My rating: 3 of 5 stars
One of the most important thriller novelists of the 20th century, John le Carré has literally written the book about spy stories. As I found myself interested in reading spy narratives, I decided to begin with him, and his first novel.
I find it fascinating that his first spy novel, Call for the Dead, showcases a tired, cynical spy who wants out of the job. George Smiley is an experienced intelligence officer who’s lived through the Second World War, but who’s not that excited about the job anymore. He’s become tired, cynical and is more or less ready to retire. One morning, he receives a note that an agent, whom he interviewed because of an anonymous denunciation of being a Communist, has committed suicide. Smiley is sent to Fennan’s home as a matter of course, only to suspect that the man has been murdered. After his boss refuses to look into the murder, Smiley quits to solve the crime on his own.
Follows a mystery involving old pupils, theatre, a phone call mystery and classic spy tradecraft. I think that strictly speaking, this isn’t exactly a spy story, but rather a murder mystery involving spies. And yet, the story was satisfying and well-crafted.
Let’s begin with Le Carré’s style. The first thing I noticed was the razor-sharp, no-frills writing that goes straight to the heart of any person, place or action. There are no superfluous words or sentences, nothing but the essential. This makes for a very tight reading experience–sometimes to the point of wondering if it won’t break. It often feels more like a report than a story, and the writing swings uncomfortably between the two.
Indeed, I found myself a bit startled at many points in the novel. The characters are often introduced without much ado, and we are given very little chance to know who they are before they start affecting the story. Therefore, I had often trouble differentiating Mendel from Guillam and figuring out who was who for the minor characters. The point of view also often changed abruptly, making me wonder whose perspective or action we were witnessing at the moment.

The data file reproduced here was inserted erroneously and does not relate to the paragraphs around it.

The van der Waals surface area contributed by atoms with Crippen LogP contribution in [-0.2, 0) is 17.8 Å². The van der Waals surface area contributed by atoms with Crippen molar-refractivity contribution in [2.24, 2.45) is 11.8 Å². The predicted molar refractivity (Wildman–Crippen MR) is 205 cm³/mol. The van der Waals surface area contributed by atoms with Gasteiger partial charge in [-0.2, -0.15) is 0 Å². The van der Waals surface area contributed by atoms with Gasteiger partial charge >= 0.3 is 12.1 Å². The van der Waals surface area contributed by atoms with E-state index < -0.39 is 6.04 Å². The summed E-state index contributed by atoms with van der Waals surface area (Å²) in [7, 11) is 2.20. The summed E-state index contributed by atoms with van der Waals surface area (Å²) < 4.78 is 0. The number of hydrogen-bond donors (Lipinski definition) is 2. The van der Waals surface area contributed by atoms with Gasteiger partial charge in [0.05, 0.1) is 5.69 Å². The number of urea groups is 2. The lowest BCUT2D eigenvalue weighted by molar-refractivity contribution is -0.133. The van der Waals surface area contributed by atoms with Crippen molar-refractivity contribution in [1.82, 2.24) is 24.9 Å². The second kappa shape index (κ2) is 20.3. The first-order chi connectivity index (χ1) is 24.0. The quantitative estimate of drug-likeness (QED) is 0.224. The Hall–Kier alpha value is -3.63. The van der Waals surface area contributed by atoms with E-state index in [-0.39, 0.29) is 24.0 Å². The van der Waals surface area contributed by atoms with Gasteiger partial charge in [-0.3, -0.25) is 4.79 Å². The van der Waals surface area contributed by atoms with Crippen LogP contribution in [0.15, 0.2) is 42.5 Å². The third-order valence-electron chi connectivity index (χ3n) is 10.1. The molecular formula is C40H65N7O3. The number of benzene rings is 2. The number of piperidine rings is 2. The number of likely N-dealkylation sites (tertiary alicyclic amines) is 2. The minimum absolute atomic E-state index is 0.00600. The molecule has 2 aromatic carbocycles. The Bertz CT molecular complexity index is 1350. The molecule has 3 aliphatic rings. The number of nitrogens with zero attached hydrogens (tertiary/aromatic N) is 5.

The mystery, mysterious as it was, eventually gets solved. The book would have ended well if le Carré had avoided the final report which basically summarizes the entire story in writing that’s even more economical, if that was ever possible. I think this section could easily have been omitted, as the book is already short enough and doesn’t require a final “here’s what happened in the book” chapter.
Despite its faults, though, I found myself rooting for Smiley and his friends. Smiley is weirdly sympathetic for being so cold and cynical. But maybe that’s part of being a spy: you can’t let yourself have feelings or be hopeful, as you’ve seen the worst of human guile and evil. Murder, blackmail and manipulation are matters of course for fictional spies; how can one remain happy and hopeful in such an environment?
Thematically, the book explores the breakdown of traditional British society after the Second World War. Characters live in neighbourhoods that they “shouldn’t” live in; a Jewish man works in the Foreign Office, a traditionally very British and classist environment; the threat of communism is ever-present as East German spies, trained by the British, start popping up everywhere; Smiley and his friends keep this old-style “club” maintained by their old Oxford (or was it Cambridge?) landlady. It’s not as obvious as in second book, but you can see a hint of interest in this topic in this first book.
This book matters because it’s the first from one of the major writers of the second half of the 20th century. Call for the Dead gives us a glimpse of the talent and abilities of an up-and-coming thriller writer, whom everyone will want to emulate within a few years. I am definitely looking forward to the next novel!